This scene was much stronger than the previous time. Lucius was clearly a boy who could sleep for Rome; he nodded off on the back steps while the conspiracy was being planned, which explains his lack of knowledge of the plot later on. He was told to go to bed and then called back immediately to get something else for Brutus; his reaction was very funny. Brutus’s concerns about Caesar seemed plausible enough, but I could see that they had one great weakness; Caesar hadn’t actually done anything wrong at this point, and Brutus was only trying to prevent future problems instead of addressing present wrongs. Even so, I felt that he was still trying to do the honourable thing and wasn’t out for personal revenge or gain.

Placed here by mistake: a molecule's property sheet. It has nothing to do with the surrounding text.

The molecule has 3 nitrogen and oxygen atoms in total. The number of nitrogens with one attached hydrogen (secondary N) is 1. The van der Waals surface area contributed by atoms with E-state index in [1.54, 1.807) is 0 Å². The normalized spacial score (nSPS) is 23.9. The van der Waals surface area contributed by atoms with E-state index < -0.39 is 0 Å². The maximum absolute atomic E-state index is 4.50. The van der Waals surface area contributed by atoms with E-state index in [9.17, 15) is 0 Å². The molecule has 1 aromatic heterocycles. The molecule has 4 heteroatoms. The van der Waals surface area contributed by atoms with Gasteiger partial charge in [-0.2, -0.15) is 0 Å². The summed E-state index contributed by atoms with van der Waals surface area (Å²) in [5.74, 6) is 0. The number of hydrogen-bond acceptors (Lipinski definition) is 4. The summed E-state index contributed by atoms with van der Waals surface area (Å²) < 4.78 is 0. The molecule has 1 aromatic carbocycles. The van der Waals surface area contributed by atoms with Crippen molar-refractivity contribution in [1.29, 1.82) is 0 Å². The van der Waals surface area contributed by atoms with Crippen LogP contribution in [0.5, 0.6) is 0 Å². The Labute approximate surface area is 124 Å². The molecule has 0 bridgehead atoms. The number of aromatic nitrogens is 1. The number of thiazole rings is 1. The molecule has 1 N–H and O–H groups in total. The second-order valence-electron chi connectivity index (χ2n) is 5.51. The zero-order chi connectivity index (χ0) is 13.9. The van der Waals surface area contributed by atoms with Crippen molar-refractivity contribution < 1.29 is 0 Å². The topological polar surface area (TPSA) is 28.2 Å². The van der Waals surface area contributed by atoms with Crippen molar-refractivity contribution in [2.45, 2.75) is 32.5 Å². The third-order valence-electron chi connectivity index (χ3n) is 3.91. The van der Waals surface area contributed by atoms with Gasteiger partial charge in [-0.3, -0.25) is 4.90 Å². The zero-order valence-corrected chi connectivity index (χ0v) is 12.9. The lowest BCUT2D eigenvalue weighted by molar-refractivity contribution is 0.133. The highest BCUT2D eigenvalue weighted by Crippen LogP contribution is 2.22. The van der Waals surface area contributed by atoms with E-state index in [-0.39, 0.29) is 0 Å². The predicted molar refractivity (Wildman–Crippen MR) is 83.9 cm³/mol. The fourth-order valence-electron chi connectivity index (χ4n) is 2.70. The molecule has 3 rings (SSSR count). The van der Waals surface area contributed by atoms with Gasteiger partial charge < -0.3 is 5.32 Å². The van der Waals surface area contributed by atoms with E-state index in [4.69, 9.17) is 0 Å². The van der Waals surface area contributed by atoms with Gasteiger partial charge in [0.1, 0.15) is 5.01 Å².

His sense of honour was well to the fore during the planning session with the others. Cassius looked baffled and hurt by the way that Brutus kept changing the sensible decisions he’d already made, and then influencing the rest to agree with those changes. Honourable, yes; politically savvy, no. But acting from a position of honour, his choices were almost inevitable. Their doom was sealed. With the Ides of March dawning and Caesar about to leave for the Capitol, their plot seemed rushed, even amateurish, and while they’d given some thought to the aftermath, their vision was clouded by Brutus’s honourable fantasies about the people behaving rationally and reasonably once they’d had the assassination properly explained to them.